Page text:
By Joern Fischer
Bigger is better in academic reward structures: more grants, more students, more papers, more impact factor. But is there a limit to how big research groups (or “labs”) ought to be? What are the pros and cons of big, medium, or large research groups in terms of producing quality science, scientific credibility, and a happy working environment?
I figured thinking through this could be interesting, but as you will see, I didn’t get very far! Let’s start with very small research groups. Small groups can produce very good science if the individual researchers are very good. This might be especially the case for subjects where it is not necessary to draw on many different kinds of expertise, or where individuals work largely on their own. Here, it’s really largely the quality of the individual researchers that matters. If they’re very good, the science produced will be very good – and nobody would have any doubts about its credibility. On the other hand, if the individuals are weak in some areas, there are few opportunities to buffer one another in such a situation (e.g. if there are three people, and none of the three is good at statistics, then the statistics ends up … well, just not very good!). And complex subject matters, which require multiple different perspectives probably can’t be dealt with very well in extremely small research groups.
Medium-sized groups then … the most obvious advantage here is individuals can buffer one another more effectively, and there are more opportunities for mutual learning and collaboration. There is also the chance of having the beginnings of a “critical mass” of people who collectively can push forward a common approach or idea. In medium-sized groups, communication within the group is still quite straightforward, and the potential for people to be happy (in a social sense) is quite high.
What about really big groups? Well, they are clearly the most prolific. A glance at google scholar suggests that several of the world’s leading conservation scientists now produce over 50 publications a year, for example. So, is this the way to go, something to be frowned upon – or just something that needs to be managed very carefully? To start with, I guess the benefit of having a critical mass cannot be denied in such big groups. They are basically “centres”, though often somewhat more coherent in subject area because they are run by a single senior academic. On the downside, various risks also increase in really large groups. There’s a risk that the quality of the individual researchers in the group can’t be consistently high – it’s more difficult to hire large numbers of truly excellent people all at the same time than to hire a small number of truly excellent people. And then there’s the risk that people will be impressed by, but at the same time cynical, about very large groups: can anyone really contribute meaningfully to more than 50 papers a year? (I’m not sure, but I am sure that many people would say “no”!) And finally, there’s also the risk that overall group cohesion is lower, partly because communication within a large group is much more difficult. And so, very large groups in reality often split into a number of smaller sub-groups.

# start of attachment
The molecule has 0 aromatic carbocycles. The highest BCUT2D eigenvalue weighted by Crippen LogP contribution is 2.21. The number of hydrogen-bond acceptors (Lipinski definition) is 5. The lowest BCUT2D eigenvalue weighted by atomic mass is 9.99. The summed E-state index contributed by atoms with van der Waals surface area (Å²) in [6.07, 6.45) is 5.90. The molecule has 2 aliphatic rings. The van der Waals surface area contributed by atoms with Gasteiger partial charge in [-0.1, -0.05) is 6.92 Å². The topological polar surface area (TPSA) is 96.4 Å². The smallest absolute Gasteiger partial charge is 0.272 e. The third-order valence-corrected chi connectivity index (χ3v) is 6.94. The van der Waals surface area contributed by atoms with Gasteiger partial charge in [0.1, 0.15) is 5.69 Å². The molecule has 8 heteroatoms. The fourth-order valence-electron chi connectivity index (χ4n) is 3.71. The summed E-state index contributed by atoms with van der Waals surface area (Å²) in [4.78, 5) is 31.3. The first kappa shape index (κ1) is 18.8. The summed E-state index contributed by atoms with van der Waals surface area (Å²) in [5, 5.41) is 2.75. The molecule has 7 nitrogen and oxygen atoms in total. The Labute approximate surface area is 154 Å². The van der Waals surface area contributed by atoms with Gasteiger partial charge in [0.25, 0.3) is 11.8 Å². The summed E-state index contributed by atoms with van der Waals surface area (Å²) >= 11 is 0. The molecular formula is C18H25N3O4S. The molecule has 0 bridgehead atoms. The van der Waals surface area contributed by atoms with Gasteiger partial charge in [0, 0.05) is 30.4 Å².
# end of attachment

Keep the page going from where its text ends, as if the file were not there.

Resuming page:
In the end then, if such sub-groups are working well, there is no reason to believe that large groups should be inherently less pleasant to be part of than small ones. They might even be particularly nice because they have a critical mass of like-minded people. If their governance is organized sensibly, perhaps large groups are in fact the best research environments … ? Or perhaps it’s small groups for some purposes, and larger ones for other purposes?
As I’m approaching the end of this blog post, I have not reached a definitive conclusion on what to make of academic group sizes. Perhaps size is just not an interesting feature in its own right: perhaps it’s how the group is run that matters in terms of the quality of the science and the workplace atmosphere … I’d be interested in people’s thoughts! What do you think, and what are your experiences with small versus large research groups?